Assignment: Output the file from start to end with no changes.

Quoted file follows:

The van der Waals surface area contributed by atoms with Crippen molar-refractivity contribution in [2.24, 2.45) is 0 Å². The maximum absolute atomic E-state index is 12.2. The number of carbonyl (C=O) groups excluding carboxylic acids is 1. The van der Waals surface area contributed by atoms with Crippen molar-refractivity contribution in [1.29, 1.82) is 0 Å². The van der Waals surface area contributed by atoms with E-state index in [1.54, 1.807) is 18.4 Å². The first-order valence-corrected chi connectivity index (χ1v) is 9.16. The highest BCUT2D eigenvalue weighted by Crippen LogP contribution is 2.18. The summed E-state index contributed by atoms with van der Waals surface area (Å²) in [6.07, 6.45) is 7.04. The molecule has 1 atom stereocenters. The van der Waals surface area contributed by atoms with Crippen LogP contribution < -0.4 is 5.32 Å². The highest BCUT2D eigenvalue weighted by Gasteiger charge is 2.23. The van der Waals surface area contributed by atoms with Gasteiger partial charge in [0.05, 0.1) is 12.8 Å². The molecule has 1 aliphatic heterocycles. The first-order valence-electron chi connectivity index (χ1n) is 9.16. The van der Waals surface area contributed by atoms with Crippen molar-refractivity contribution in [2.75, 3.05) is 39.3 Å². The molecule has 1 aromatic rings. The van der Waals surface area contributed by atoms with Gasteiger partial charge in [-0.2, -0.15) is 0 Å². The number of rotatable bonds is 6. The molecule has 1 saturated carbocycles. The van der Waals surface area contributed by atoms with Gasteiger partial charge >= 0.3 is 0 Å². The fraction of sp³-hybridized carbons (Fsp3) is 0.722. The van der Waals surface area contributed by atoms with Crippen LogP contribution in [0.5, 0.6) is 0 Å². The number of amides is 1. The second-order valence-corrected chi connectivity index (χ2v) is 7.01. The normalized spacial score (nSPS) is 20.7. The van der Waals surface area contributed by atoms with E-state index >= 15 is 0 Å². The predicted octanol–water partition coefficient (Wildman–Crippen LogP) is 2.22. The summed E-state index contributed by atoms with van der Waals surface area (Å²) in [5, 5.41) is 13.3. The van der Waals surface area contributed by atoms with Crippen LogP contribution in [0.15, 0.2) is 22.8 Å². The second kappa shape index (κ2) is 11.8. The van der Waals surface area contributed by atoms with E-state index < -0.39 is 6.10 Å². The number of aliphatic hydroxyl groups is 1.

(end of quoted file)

The van der Waals surface area contributed by atoms with Crippen molar-refractivity contribution in [2.24, 2.45) is 0 Å². The maximum absolute atomic E-state index is 12.2. The number of carbonyl (C=O) groups excluding carboxylic acids is 1. The van der Waals surface area contributed by atoms with Crippen molar-refractivity contribution in [1.29, 1.82) is 0 Å². The van der Waals surface area contributed by atoms with E-state index in [1.54, 1.807) is 18.4 Å². The first-order valence-corrected chi connectivity index (χ1v) is 9.16. The highest BCUT2D eigenvalue weighted by Crippen LogP contribution is 2.18. The summed E-state index contributed by atoms with van der Waals surface area (Å²) in [6.07, 6.45) is 7.04. The molecule has 1 atom stereocenters. The van der Waals surface area contributed by atoms with Crippen LogP contribution < -0.4 is 5.32 Å². The highest BCUT2D eigenvalue weighted by Gasteiger charge is 2.23. The van der Waals surface area contributed by atoms with Gasteiger partial charge in [0.05, 0.1) is 12.8 Å². The molecule has 1 aliphatic heterocycles. The first-order valence-electron chi connectivity index (χ1n) is 9.16. The van der Waals surface area contributed by atoms with Crippen molar-refractivity contribution in [2.75, 3.05) is 39.3 Å². The molecule has 1 aromatic rings. The van der Waals surface area contributed by atoms with Gasteiger partial charge in [-0.2, -0.15) is 0 Å². The number of rotatable bonds is 6. The molecule has 1 saturated carbocycles. The van der Waals surface area contributed by atoms with Gasteiger partial charge >= 0.3 is 0 Å². The fraction of sp³-hybridized carbons (Fsp3) is 0.722. The van der Waals surface area contributed by atoms with Crippen LogP contribution in [0.5, 0.6) is 0 Å². The number of amides is 1. The second-order valence-corrected chi connectivity index (χ2v) is 7.01. The normalized spacial score (nSPS) is 20.7. The van der Waals surface area contributed by atoms with E-state index >= 15 is 0 Å². The predicted octanol–water partition coefficient (Wildman–Crippen LogP) is 2.22. The summed E-state index contributed by atoms with van der Waals surface area (Å²) in [5, 5.41) is 13.3. The van der Waals surface area contributed by atoms with Crippen LogP contribution in [0.15, 0.2) is 22.8 Å². The second kappa shape index (κ2) is 11.8. The van der Waals surface area contributed by atoms with E-state index < -0.39 is 6.10 Å². The number of aliphatic hydroxyl groups is 1.